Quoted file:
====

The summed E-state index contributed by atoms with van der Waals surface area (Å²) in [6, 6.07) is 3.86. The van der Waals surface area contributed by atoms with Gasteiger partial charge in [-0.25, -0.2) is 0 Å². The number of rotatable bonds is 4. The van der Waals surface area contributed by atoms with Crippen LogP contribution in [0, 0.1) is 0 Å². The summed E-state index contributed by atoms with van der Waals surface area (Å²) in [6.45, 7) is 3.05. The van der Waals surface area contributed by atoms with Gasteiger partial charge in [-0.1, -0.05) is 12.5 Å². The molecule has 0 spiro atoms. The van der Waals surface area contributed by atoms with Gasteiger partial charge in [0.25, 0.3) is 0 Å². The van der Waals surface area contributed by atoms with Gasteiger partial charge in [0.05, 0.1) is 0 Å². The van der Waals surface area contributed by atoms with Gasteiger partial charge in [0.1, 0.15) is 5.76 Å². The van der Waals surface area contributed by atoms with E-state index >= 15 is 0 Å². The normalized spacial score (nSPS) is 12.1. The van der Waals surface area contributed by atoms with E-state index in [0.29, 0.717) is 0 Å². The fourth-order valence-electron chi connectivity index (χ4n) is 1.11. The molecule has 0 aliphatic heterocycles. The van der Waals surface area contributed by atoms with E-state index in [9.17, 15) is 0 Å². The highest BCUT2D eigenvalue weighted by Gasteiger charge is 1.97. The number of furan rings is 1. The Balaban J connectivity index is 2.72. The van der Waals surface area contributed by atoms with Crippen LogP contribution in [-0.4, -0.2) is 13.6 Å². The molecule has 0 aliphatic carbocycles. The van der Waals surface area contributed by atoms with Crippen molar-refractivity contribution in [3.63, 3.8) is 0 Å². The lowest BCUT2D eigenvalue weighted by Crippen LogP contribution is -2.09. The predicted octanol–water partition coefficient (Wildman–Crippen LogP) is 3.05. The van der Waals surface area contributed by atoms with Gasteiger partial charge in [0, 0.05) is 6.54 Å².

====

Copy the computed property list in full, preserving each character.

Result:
The summed E-state index contributed by atoms with van der Waals surface area (Å²) in [6, 6.07) is 3.86. The van der Waals surface area contributed by atoms with Gasteiger partial charge in [-0.25, -0.2) is 0 Å². The number of rotatable bonds is 4. The van der Waals surface area contributed by atoms with Crippen LogP contribution in [0, 0.1) is 0 Å². The summed E-state index contributed by atoms with van der Waals surface area (Å²) in [6.45, 7) is 3.05. The van der Waals surface area contributed by atoms with Gasteiger partial charge in [-0.1, -0.05) is 12.5 Å². The molecule has 0 spiro atoms. The van der Waals surface area contributed by atoms with Gasteiger partial charge in [0.25, 0.3) is 0 Å². The van der Waals surface area contributed by atoms with Gasteiger partial charge in [0.05, 0.1) is 0 Å². The van der Waals surface area contributed by atoms with Gasteiger partial charge in [0.1, 0.15) is 5.76 Å². The van der Waals surface area contributed by atoms with E-state index >= 15 is 0 Å². The normalized spacial score (nSPS) is 12.1. The van der Waals surface area contributed by atoms with E-state index in [0.29, 0.717) is 0 Å². The fourth-order valence-electron chi connectivity index (χ4n) is 1.11. The molecule has 0 aliphatic heterocycles. The van der Waals surface area contributed by atoms with E-state index in [9.17, 15) is 0 Å². The highest BCUT2D eigenvalue weighted by Gasteiger charge is 1.97. The number of furan rings is 1. The Balaban J connectivity index is 2.72. The van der Waals surface area contributed by atoms with Crippen LogP contribution in [-0.4, -0.2) is 13.6 Å². The molecule has 0 aliphatic carbocycles. The van der Waals surface area contributed by atoms with Crippen molar-refractivity contribution in [3.63, 3.8) is 0 Å². The lowest BCUT2D eigenvalue weighted by Crippen LogP contribution is -2.09. The predicted octanol–water partition coefficient (Wildman–Crippen LogP) is 3.05. The van der Waals surface area contributed by atoms with Gasteiger partial charge in [0, 0.05) is 6.54 Å².